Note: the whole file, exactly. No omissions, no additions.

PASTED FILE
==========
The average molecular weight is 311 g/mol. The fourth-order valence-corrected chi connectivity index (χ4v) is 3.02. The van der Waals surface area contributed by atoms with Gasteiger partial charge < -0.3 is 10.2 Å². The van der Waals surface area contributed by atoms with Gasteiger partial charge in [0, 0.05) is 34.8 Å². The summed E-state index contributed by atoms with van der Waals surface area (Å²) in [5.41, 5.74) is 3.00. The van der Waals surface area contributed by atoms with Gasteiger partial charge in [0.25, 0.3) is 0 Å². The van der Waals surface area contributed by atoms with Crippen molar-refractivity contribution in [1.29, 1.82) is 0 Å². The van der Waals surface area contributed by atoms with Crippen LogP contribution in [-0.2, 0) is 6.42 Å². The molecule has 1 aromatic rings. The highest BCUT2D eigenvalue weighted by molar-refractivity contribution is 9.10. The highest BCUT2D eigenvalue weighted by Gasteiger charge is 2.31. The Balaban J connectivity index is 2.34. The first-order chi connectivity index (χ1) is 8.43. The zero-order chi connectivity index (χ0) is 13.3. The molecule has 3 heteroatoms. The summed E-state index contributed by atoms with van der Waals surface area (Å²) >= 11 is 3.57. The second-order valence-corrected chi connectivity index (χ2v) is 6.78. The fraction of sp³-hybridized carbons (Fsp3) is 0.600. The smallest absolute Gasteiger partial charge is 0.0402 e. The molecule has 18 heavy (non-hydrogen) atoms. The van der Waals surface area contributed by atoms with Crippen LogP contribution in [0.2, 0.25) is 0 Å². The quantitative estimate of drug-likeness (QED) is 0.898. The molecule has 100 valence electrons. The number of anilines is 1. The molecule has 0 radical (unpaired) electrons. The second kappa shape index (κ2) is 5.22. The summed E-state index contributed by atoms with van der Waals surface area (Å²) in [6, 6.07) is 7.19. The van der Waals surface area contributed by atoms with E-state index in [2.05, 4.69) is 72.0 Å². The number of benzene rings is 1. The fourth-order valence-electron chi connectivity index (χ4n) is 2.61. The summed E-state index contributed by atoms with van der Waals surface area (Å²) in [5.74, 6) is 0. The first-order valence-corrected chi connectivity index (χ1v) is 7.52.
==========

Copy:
The average molecular weight is 311 g/mol. The fourth-order valence-corrected chi connectivity index (χ4v) is 3.02. The van der Waals surface area contributed by atoms with Gasteiger partial charge < -0.3 is 10.2 Å². The van der Waals surface area contributed by atoms with Gasteiger partial charge in [0, 0.05) is 34.8 Å². The summed E-state index contributed by atoms with van der Waals surface area (Å²) in [5.41, 5.74) is 3.00. The van der Waals surface area contributed by atoms with Gasteiger partial charge in [0.25, 0.3) is 0 Å². The van der Waals surface area contributed by atoms with Crippen molar-refractivity contribution in [1.29, 1.82) is 0 Å². The van der Waals surface area contributed by atoms with Crippen LogP contribution in [-0.2, 0) is 6.42 Å². The molecule has 1 aromatic rings. The highest BCUT2D eigenvalue weighted by molar-refractivity contribution is 9.10. The highest BCUT2D eigenvalue weighted by Gasteiger charge is 2.31. The Balaban J connectivity index is 2.34. The first-order chi connectivity index (χ1) is 8.43. The zero-order chi connectivity index (χ0) is 13.3. The molecule has 3 heteroatoms. The summed E-state index contributed by atoms with van der Waals surface area (Å²) >= 11 is 3.57. The second-order valence-corrected chi connectivity index (χ2v) is 6.78. The fraction of sp³-hybridized carbons (Fsp3) is 0.600. The smallest absolute Gasteiger partial charge is 0.0402 e. The molecule has 18 heavy (non-hydrogen) atoms. The van der Waals surface area contributed by atoms with Crippen LogP contribution in [0.2, 0.25) is 0 Å². The quantitative estimate of drug-likeness (QED) is 0.898. The molecule has 100 valence electrons. The number of anilines is 1. The molecule has 0 radical (unpaired) electrons. The second kappa shape index (κ2) is 5.22. The summed E-state index contributed by atoms with van der Waals surface area (Å²) in [6, 6.07) is 7.19. The van der Waals surface area contributed by atoms with E-state index in [2.05, 4.69) is 72.0 Å². The number of benzene rings is 1. The fourth-order valence-electron chi connectivity index (χ4n) is 2.61. The summed E-state index contributed by atoms with van der Waals surface area (Å²) in [5.74, 6) is 0. The first-order valence-corrected chi connectivity index (χ1v) is 7.52.